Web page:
I think I might have ADD, but I’m not sure. There’s a test, but I haven’t been able to sit still long enough to take it.
But seriously folks, I have often wondered if I have ADD. I have done a few online tests and they point in that direction. I have a hard time taking in new information and organizing it. I have always struggled academically. I have to use a variety of organizing tricks to keep my work from overwhelming me.
I have never attempted to get a formal diagnosis though, and there is a reason: I don’t think a diagnosis would prompt me to do anything differently.
Several years ago Joshua Wolf Shenk wrote Lincoln’s Melancholy about Abraham Lincoln’s mental health. The author theorized that Lincoln’s lifelong struggle with clinical depression actually made him a better thinker and a better president. That resonated with me because I have often thought the same thing about my attention problems (not that I’m comparing myself to Lincoln).
It can be frustrating to have to work so hard to focus, but my lack of focus, and my tendency to start a million things at once and then suddenly get bored with them all, also all at once, and my almost pathological fear of clutter and visual chaos … these factors all combine into a very interesting puzzle that I need to solve daily. Solving the puzzle is a creative process that fuels further creativity and resourcefulness.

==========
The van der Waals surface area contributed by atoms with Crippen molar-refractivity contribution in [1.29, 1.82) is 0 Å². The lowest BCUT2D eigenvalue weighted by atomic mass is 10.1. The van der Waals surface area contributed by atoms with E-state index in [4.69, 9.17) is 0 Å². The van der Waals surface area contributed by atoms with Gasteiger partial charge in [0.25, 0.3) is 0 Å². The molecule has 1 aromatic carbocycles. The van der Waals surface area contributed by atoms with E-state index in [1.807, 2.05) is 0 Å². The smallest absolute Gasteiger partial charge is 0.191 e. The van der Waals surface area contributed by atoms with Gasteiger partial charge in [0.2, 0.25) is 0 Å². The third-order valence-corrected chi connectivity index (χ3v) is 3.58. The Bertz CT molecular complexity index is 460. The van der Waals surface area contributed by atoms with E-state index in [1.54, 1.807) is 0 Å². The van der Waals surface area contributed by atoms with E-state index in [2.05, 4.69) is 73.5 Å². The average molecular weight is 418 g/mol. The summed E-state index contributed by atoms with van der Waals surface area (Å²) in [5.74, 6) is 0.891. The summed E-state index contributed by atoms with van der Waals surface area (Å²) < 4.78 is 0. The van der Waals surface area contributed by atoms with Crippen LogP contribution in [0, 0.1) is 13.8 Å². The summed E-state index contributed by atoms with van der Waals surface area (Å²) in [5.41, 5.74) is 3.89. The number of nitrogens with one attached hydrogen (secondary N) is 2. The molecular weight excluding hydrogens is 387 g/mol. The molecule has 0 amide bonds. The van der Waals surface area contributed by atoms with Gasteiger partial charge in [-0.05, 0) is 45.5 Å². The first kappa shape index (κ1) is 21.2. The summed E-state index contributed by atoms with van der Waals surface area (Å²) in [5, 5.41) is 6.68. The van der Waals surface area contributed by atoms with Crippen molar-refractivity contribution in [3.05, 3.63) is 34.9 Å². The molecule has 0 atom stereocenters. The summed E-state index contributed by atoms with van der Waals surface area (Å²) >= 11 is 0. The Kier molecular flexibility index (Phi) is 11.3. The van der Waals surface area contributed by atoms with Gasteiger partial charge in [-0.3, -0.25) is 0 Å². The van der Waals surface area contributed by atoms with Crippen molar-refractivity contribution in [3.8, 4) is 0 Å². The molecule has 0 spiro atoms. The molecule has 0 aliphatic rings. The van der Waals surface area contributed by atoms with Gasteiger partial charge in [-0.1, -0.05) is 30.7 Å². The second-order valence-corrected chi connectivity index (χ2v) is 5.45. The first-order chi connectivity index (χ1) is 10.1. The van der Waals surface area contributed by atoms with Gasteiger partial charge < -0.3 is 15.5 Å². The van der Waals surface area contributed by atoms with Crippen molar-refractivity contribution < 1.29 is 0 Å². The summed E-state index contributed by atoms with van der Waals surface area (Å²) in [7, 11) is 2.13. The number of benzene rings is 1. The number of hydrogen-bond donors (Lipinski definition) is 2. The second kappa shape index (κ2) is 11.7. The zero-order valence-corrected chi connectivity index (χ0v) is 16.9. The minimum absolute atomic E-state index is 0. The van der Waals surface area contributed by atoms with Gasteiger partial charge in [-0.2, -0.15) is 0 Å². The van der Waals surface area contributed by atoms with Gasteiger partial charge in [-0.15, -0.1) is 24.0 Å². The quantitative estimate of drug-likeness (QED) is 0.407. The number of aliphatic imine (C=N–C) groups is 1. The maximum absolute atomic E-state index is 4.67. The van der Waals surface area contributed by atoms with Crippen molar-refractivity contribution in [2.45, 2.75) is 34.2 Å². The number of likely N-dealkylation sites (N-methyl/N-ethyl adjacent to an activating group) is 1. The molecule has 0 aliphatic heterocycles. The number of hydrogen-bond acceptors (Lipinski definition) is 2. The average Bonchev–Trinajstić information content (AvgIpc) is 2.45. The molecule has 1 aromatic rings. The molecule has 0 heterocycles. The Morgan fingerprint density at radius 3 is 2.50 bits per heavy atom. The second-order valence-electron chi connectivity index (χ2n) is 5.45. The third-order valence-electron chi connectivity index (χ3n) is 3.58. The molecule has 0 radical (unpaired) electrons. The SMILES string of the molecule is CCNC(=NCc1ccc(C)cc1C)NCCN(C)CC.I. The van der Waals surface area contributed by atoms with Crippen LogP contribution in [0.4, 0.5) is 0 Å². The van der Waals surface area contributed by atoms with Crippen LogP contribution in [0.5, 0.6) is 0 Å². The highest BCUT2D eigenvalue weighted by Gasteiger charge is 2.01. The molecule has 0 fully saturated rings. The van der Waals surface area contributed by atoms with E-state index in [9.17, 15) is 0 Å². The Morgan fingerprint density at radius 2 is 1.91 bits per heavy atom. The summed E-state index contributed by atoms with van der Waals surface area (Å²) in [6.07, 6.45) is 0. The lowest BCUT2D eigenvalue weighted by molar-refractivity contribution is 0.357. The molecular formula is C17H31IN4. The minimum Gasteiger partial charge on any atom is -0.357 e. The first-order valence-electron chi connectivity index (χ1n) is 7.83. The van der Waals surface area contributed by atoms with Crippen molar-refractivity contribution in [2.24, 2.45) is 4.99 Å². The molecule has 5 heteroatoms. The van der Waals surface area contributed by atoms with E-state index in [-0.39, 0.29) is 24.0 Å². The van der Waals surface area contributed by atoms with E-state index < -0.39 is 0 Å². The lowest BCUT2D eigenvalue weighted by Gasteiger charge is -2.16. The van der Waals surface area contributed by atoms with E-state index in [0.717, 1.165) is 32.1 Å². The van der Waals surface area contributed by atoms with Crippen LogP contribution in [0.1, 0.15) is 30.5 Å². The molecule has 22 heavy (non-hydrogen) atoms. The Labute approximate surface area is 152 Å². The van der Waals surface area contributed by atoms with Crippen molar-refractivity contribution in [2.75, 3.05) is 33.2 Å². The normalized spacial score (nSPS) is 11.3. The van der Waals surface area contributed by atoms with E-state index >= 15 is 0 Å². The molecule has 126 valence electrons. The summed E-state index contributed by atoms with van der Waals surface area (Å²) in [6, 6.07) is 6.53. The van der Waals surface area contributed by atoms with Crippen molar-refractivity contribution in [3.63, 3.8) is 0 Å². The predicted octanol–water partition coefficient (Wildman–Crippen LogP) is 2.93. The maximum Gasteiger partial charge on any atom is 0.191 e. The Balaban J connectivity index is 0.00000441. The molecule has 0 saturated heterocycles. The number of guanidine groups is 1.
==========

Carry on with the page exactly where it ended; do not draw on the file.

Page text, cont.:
I wonder about medication sometimes because I wonder what it would be like to be able to just focus, instead of having to solve a puzzle in order to accomplish anything. But then I wonder what that focus would look like. Would I have the same ideas? Would I still be creative? What if I lost the creative drive that my distractibility forces?
There is an emerging theory that the ADD mind is a hunter mind; that the ability to observe many things at once and to zero in obsessively on imminent threats has great survival value for a hunter. The science is still hazy on this but it’s an interesting idea. For myself I can say that my brain works in such a way that I notice and remember a lot of detail, and this attention to and interest in detail has made me very good at certain types of work and has also been very useful in my writing.
So, even if I do ever muster up the focus to sit through a diagnostic test, and the results indicated ADD, I don’t think I would go for treatment. I like my distractible brain and I’m going to keep it.